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Encyclopedia > Gung ho

Gung-ho is a phrase borrowed from Chinese, frequently used in English as an adjective meaning enthusiastic. The original Mandarin phrase is gōnghè (工合), a standard abbreviation for gōngyè hézuòshè (工業合作社), meaning industrial worker's cooperative. (It is true that gōng means work and means together, but gōnghè by itself is not a standard Chinese term and serves only as an abbreviation for the longer phrase: an English-language analogy would be "IndCoop".)


The phrase entered the American vernacular when it was picked up by then-Major Evans F. Carlson, USMC. According to Carlson, it was used as a slogan by the WW2-era Chinese Communist Party's 8th Route Army, led by Zhu De. However, Carlson's purpose was inspirational, not necessarily historical, and this claim may be inaccurate.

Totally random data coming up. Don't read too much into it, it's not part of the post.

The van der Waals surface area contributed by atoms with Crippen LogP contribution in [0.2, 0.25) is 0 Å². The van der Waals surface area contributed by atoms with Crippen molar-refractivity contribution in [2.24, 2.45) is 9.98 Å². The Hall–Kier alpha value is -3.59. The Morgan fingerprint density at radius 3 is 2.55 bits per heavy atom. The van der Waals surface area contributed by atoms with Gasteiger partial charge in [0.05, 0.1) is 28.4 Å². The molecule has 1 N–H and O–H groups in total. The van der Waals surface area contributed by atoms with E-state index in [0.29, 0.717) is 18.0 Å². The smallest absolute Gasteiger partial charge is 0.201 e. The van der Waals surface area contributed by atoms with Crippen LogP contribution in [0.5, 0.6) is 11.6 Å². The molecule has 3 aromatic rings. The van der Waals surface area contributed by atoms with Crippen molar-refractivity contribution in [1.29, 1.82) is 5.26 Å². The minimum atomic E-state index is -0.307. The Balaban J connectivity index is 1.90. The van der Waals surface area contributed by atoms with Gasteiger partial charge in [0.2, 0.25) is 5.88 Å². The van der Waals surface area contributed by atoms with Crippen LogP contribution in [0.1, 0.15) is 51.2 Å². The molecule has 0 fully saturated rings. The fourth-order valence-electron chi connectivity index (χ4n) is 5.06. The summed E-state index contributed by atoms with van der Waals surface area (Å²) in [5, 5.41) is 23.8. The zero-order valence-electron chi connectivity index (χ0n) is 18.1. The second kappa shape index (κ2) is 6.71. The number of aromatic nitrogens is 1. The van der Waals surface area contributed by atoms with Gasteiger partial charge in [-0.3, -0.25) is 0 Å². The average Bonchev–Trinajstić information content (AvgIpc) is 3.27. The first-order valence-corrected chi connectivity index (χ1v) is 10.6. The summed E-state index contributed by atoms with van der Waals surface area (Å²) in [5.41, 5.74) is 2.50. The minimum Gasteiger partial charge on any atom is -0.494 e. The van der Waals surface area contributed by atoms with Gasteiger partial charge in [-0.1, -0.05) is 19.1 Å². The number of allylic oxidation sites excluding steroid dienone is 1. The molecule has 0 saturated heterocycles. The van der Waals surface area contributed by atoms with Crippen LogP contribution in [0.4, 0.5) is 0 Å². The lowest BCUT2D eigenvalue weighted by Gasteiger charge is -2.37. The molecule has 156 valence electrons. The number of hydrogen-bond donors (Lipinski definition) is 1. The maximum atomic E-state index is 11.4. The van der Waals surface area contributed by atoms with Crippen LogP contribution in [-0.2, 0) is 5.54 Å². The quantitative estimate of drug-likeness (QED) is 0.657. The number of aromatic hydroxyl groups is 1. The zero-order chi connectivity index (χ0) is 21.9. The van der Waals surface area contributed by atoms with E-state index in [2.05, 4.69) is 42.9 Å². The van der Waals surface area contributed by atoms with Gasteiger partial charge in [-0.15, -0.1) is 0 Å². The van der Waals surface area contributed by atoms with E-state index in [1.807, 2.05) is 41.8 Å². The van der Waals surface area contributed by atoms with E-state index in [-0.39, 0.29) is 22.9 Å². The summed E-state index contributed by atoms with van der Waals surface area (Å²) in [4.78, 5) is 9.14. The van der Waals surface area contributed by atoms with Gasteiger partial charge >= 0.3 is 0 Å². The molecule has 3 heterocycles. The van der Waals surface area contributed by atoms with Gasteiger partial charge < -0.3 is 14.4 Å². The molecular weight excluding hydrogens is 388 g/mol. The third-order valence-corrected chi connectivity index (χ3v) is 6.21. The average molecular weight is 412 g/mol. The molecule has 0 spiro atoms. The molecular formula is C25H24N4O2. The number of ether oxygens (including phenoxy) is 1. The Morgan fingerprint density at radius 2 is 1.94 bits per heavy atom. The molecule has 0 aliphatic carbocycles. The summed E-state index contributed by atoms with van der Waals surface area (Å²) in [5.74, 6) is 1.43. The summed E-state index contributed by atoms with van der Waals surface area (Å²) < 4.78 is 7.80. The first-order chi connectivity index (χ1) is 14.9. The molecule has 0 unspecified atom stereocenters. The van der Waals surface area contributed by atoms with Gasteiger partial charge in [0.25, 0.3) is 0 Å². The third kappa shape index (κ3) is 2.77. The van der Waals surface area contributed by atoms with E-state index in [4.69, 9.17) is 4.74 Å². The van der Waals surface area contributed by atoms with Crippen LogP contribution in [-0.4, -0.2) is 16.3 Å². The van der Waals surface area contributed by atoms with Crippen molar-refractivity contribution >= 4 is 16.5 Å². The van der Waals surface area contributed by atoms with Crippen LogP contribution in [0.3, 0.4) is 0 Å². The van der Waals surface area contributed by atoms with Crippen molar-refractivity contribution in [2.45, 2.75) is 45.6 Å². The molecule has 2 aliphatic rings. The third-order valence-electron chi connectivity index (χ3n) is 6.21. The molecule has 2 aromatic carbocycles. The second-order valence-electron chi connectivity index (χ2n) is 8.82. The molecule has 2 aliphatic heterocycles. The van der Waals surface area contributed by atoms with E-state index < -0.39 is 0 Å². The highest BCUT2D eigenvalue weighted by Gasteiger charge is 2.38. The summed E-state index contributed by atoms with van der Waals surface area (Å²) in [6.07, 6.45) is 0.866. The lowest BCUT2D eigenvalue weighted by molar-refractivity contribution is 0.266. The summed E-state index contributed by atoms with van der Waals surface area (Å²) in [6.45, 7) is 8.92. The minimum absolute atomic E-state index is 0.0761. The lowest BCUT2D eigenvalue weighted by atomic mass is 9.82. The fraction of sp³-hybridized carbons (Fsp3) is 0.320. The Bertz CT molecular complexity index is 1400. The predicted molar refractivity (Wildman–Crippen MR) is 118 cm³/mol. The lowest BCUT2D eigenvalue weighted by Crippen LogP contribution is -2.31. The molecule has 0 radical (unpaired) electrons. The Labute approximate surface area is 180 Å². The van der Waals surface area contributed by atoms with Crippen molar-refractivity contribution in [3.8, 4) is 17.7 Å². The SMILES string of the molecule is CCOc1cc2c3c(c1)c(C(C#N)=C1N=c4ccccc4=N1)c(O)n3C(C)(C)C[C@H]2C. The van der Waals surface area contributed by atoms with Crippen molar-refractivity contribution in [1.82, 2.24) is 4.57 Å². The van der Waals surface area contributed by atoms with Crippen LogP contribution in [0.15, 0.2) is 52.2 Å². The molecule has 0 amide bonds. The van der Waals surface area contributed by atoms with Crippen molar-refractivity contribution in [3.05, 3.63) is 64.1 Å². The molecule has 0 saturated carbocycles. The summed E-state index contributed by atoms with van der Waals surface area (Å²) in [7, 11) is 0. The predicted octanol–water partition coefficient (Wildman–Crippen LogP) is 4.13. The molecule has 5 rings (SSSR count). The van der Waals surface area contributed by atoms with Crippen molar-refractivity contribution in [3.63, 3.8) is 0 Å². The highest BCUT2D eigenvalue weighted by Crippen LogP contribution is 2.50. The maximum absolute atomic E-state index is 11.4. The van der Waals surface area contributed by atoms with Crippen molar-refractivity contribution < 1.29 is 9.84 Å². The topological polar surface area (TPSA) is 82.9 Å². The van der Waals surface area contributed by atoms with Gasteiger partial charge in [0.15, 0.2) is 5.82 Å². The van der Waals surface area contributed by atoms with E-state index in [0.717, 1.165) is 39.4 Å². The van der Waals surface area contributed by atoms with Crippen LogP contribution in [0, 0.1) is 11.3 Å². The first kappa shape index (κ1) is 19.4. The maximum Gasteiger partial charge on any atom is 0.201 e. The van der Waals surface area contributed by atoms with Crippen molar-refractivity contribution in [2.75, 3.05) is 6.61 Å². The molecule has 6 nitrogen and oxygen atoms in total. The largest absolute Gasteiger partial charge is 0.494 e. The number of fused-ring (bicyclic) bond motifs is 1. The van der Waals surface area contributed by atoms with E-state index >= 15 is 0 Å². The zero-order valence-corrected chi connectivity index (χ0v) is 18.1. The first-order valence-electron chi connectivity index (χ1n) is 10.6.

Carlson traveled with the 8th, and later used gung ho during his (unconventional) command of the 2nd Marine Raider Battalion. From there it spread throughout the Marine Corps (hence the association between the two) and into American society as a whole. It is now often used in the ironic sense of excessively enthusiastic, overzealous.


 
 

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